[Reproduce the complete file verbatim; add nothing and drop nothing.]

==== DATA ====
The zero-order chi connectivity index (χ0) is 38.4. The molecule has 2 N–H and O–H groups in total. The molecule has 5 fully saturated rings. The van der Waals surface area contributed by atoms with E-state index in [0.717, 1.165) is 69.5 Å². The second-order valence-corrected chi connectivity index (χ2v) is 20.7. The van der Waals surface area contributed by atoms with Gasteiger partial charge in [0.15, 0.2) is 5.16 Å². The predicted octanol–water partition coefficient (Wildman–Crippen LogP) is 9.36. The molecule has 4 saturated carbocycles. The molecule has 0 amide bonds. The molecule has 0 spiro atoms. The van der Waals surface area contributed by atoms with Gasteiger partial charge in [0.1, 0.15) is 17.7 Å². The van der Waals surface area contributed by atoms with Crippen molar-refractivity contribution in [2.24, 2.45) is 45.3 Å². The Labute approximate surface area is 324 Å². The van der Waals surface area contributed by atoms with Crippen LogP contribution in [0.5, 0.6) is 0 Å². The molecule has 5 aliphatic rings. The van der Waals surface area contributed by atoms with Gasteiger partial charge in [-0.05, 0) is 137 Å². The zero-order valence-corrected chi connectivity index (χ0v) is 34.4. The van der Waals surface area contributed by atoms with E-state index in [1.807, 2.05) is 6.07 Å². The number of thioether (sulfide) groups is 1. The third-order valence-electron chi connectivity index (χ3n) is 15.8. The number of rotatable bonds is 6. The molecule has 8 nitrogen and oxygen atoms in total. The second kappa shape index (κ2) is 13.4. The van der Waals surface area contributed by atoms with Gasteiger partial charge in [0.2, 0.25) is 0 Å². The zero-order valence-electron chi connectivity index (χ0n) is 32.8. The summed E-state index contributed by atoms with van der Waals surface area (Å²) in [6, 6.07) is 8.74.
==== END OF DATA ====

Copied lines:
The zero-order chi connectivity index (χ0) is 38.4. The molecule has 2 N–H and O–H groups in total. The molecule has 5 fully saturated rings. The van der Waals surface area contributed by atoms with E-state index in [0.717, 1.165) is 69.5 Å². The second-order valence-corrected chi connectivity index (χ2v) is 20.7. The van der Waals surface area contributed by atoms with Gasteiger partial charge in [0.15, 0.2) is 5.16 Å². The predicted octanol–water partition coefficient (Wildman–Crippen LogP) is 9.36. The molecule has 4 saturated carbocycles. The molecule has 0 amide bonds. The molecule has 0 spiro atoms. The van der Waals surface area contributed by atoms with Gasteiger partial charge in [0.1, 0.15) is 17.7 Å². The van der Waals surface area contributed by atoms with Crippen molar-refractivity contribution in [2.24, 2.45) is 45.3 Å². The Labute approximate surface area is 324 Å². The van der Waals surface area contributed by atoms with Crippen LogP contribution in [0.5, 0.6) is 0 Å². The molecule has 5 aliphatic rings. The van der Waals surface area contributed by atoms with Gasteiger partial charge in [-0.05, 0) is 137 Å². The zero-order valence-corrected chi connectivity index (χ0v) is 34.4. The van der Waals surface area contributed by atoms with E-state index in [1.807, 2.05) is 6.07 Å². The number of thioether (sulfide) groups is 1. The third-order valence-electron chi connectivity index (χ3n) is 15.8. The number of rotatable bonds is 6. The molecule has 8 nitrogen and oxygen atoms in total. The second kappa shape index (κ2) is 13.4. The van der Waals surface area contributed by atoms with Gasteiger partial charge in [0.2, 0.25) is 0 Å². The zero-order valence-electron chi connectivity index (χ0n) is 32.8. The summed E-state index contributed by atoms with van der Waals surface area (Å²) in [6, 6.07) is 8.74.